Thorsten and I spent two days in Arniston, a tiny seaside town about three hours southeast of Cape Town, as part of a mini Western Cape road trip to celebrate our anniversary. Our stay in Arniston was courtesy of the Arniston Spa Hotel and Cape Country Routes.
I should have been prepared for how charming and beautiful this town is, as many people told me about it before we went. Nonetheless, I was stunned.
Many of the road signs leading to town read “Arniston/Waenhuiskrans”, which doesn’t exactly roll off the tongue. But this is the only town in South Africa with two official names — one English and one Afrikaans — and apparently lots of people call it Waenhuiskrans even though Google Maps and other official sources call it Arniston. The name Arniston comes from an English ship of the same name that wrecked here, and Waenhuiskrans comes from a cave of the same name (both of which I’ll write about later in the post).
People might disagree on the name of this town, but there’s one thing I think everyone can agree on: Arniston/Waenhuiskrans looks extremely good in pictures.
Our Stay in Arniston
We stayed at the Arniston Spa Hotel, the only full-sized hotel in town. Our room looked right out onto the ocean.
We spent most of our time in Arniston simply walking around, ogling the beaches, the ocean, and the architecture. You can walk for miles in either direction and never run out of interesting things to see.
Here are the coolest things we saw during our wanderings around Arniston:
Adjacent to Arniston, which is mainly an affluent holiday town, is a working fishing village called Kassiesbaai. The history and culture of Kassiesbaai are incredibly complex, and there is no way I could properly explain it without: 1) Spending several weeks talking to and learning from people in Kassiesbaai; and 2) Writing a dissertation. But in brief: Kassiesbaai has been around since 1905 (although the fishing community has been there since at least 1850) and is a National Heritage Site due to its unique architecture and cultural importance.
Over the decades, government authorities tried several times to demolish Kassiesbaai and remove its residents. Each time, the community fought back and refused to leave. Today the homes in Kassiesbaai are collectively owned by the Waenhuiskrantz Fishermen’s Union and can only be sold or passed down to people within Kassiesbaai. (Read more about Kassiesbaai here and here.)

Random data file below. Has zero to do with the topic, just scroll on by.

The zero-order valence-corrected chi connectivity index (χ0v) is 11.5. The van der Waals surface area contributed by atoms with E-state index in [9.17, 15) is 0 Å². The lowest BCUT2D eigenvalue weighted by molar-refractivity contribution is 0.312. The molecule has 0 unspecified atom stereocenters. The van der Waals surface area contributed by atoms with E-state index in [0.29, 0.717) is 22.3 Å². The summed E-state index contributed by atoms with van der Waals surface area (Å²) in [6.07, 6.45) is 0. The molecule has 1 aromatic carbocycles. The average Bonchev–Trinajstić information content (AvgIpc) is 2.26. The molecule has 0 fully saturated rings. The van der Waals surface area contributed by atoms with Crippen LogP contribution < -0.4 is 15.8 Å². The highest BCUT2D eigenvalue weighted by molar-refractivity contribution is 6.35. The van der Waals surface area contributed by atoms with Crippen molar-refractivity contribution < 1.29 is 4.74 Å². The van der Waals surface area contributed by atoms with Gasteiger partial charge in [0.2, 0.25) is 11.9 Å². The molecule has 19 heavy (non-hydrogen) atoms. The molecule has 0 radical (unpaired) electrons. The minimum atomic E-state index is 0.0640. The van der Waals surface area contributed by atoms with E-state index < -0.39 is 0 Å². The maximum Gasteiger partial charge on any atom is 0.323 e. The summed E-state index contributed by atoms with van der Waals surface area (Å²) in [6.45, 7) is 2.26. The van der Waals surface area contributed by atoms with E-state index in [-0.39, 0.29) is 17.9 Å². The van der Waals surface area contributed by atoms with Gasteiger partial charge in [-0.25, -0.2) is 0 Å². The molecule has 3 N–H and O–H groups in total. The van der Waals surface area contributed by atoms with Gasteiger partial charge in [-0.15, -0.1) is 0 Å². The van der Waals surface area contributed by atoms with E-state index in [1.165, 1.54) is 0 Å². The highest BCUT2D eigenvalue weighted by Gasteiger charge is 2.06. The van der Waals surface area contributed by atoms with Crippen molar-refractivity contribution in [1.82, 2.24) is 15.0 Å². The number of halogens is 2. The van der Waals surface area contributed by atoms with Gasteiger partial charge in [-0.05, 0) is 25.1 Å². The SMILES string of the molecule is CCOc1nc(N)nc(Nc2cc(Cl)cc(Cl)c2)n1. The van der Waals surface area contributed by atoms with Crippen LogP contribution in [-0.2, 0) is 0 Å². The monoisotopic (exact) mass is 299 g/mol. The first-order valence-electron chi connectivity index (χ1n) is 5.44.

We loved walking around Kassiesbaai and admiring the houses, which are made of stone (some whitewashed, some in their natural color) and have thatched roofs. I photographed the houses and Thorsten sketched them.
There are a few places selling food and crafts in Kassiesbaai, the most well known of which is Willeen’s. Willeen’s started out as a craft shop but eventually evolved into a full-service restaurant. We had a great meal there on our second night.
We also visited Kassiesbaai Crafts, a small, community craft shop run by Lillian Newman. We had a nice chat with Lillian and her dog, Soekie, and left with a jar of homemade sour fig preserve.
Waenhuiskrans Cave/Nature Reserve
The Waenhuiskrans Cave, about a 15-minute walk from the center of Arniston in the Waenhuiskrans Nature Reserve, is a true natural wonder. Waenhuiskrans means “wagon house cliff” in Afrikaans; the cave was so named because it’s big enough to fit a large wagon and a team of oxen inside.
The cave is under a cliff, right where the sea meets the rocks, and can only be accessed at low tide. Luckily low tide happened at 7:30 a.m. on the morning after we arrived.
The cave is well signposted and fairly easy to walk down into. (Don’t go barefoot or in flimsy flip-flops, as there are some sharp stones along the way.) You have to crawl through a relatively small opening in the rocks to get into the cave, but the experience is totally worth a few moments of claustrophobia.
After the cave we continued south into the nature reserve toward Roman Beach, which is insanely beautiful. At the end of the beach is a 150-year-old beacon erected to help ships navigate around the point, as well as a series of ancient, stonewalled fish traps that indigenous people have used for centuries to catch fish with the tides.
On our second morning we walked north from town (across more beautiful, deserted beaches) to the Arniston shipwreck monument about four kilometers away. The monument commemorates the sinking of the Arniston Transport, the town’s namesake, in September 1816. The original monument was erected soon after the wreck by Lord and Lady Molesworth, who lost four sons in the wreck, but that monument was eventually moved to the Shipwreck Museum in nearby Bredasdorp. The current monument, modeled after the original, went up in 2010.
Wow, this is a really long post. Somehow my small-town posts are always the longest. Expect a couple more Western Cape road trip posts to follow.
Thanks to the Arniston Spa Hotel and Cape Country Routes for accommodating us on this visit.